Classification is a process that is closely related to pattern recognition. A neural network trained for classification is designed to take input samples and classify them into groups. These groups may be fuzzy, without clearly defined boundaries. These groups may also have quite rigid boundaries. Chapter 7, “Applying to Pattern Recognition,” introduces an example program capable of Optical Character Recognition (OCR). This program takes handwriting samples and classifies them into the correct letter (e.g. the letter “A” or “B”).
The individual neurons that make up a neural network are interconnected through the synapses. These connections allow the neurons to signal each other as information is processed. Not all connections are equal. Each connection is assigned a connection weight. If there is no connection between two neurons, then their connection weight is zero. These weights are what determine the output of the neural network. Therefore, it can be said that the connection weights form the memory of the neural network.
Training is the process by which these connection weights are assigned. Most training algorithms begin by assigning random numbers to the weight matrix. Then the validity of the neural network is examined. Next, the weights are adjusted based on how valid the neural network performed. This process is repeated until the validation error is within an acceptable limit. There are many ways to train neural networks. Neural network training methods generally fall into the categories of supervised, unsupervised and various hybrid approaches.
Supervised training is accomplished by giving the neural network a set of sample data along with the anticipated outputs from each of these samples. Supervised training is the most common form of neural network training. As supervised training proceeds, the neural network is taken through several iterations, or epochs, until the actual output of the neural network matches the anticipated output, with a reasonably small error. Each epoch is one pass through the training samples.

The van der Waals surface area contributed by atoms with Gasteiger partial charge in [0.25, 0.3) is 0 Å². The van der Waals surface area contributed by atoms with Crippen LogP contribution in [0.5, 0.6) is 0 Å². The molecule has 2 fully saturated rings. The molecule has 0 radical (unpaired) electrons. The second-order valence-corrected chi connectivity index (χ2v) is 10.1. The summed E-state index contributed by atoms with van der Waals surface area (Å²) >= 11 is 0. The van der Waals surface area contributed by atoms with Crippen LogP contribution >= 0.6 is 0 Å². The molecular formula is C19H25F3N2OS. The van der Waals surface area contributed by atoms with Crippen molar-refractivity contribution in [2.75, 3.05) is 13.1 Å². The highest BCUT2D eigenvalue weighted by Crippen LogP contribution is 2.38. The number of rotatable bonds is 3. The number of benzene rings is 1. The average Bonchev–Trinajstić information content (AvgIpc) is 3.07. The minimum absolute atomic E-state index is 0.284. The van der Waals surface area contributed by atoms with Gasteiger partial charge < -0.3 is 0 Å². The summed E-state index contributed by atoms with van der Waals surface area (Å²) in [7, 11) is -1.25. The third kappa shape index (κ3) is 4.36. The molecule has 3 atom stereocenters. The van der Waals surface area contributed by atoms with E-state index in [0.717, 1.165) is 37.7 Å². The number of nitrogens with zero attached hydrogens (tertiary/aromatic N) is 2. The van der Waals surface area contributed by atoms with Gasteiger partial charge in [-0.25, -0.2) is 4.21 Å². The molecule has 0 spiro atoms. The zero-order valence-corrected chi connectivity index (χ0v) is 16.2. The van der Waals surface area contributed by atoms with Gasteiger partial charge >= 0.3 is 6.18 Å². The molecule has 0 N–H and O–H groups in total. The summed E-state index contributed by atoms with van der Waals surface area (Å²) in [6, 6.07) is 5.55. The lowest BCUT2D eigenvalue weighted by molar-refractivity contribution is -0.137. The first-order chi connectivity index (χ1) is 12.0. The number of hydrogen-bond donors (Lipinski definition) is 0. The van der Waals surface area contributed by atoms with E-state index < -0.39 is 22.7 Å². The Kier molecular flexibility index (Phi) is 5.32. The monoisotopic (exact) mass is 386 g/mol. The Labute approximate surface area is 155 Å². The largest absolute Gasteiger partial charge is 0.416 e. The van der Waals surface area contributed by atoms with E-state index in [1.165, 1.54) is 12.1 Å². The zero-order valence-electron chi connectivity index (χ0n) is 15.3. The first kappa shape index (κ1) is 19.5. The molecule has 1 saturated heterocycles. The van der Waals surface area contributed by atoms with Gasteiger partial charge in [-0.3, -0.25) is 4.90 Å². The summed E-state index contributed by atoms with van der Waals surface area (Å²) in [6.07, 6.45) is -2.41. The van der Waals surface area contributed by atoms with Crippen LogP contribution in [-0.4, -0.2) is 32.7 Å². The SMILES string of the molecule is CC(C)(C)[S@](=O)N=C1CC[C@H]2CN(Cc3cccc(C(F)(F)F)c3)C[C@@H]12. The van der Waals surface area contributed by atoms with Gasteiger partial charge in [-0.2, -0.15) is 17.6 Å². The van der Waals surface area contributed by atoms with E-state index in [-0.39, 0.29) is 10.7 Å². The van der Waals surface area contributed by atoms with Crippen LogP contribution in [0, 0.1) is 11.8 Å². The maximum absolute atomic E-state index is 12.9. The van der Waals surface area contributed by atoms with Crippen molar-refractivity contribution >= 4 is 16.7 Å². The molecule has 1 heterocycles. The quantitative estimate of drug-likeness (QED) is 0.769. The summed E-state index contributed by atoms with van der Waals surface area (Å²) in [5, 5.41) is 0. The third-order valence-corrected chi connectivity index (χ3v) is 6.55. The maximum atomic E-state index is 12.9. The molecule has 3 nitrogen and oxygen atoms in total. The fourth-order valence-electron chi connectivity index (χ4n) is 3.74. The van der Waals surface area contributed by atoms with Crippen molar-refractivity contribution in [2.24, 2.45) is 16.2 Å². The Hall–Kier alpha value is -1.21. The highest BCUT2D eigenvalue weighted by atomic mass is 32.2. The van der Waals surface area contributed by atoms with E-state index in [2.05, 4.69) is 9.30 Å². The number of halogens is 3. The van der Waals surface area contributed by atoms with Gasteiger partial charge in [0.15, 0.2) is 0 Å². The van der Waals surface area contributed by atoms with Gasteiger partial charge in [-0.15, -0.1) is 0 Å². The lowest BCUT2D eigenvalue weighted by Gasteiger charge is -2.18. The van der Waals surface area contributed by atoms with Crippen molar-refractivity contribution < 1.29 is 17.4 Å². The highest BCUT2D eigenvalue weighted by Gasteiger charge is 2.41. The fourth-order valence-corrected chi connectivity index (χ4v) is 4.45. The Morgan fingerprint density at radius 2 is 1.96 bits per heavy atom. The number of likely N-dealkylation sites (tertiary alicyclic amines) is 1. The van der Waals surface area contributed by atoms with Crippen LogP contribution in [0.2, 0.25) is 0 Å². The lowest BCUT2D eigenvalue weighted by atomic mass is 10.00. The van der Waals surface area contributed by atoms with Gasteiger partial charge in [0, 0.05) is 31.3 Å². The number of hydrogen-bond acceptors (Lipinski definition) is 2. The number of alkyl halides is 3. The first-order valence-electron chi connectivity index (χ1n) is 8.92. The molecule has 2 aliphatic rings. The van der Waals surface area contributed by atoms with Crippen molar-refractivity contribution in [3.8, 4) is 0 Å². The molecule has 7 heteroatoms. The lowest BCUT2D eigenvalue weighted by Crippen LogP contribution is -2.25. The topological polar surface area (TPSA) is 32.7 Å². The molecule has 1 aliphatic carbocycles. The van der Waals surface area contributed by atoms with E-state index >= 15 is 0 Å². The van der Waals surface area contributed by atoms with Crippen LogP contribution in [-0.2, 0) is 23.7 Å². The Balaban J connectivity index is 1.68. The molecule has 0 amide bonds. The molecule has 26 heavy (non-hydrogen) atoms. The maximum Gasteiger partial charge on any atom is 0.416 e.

Unsupervised training is similar to supervised training except that no anticipated outputs are provided. Unsupervised training usually occurs when the neural network is to classify the inputs into several groups. The training progresses through many epochs, just as in supervised training. As training progresses the classification groups are “discovered” by the neural network. Unsupervised training is covered in Chapter 7, “Applying Pattern Recognition”.
There are several hybrid methods that combine several aspects of supervised and unsupervised training. One such method is called reinforcement training. In this method the neural network is provided with sample data that does not contain anticipated outputs, as is done with unsupervised training. However, for each output, the neural network is told whether the output was right or wrong given the input.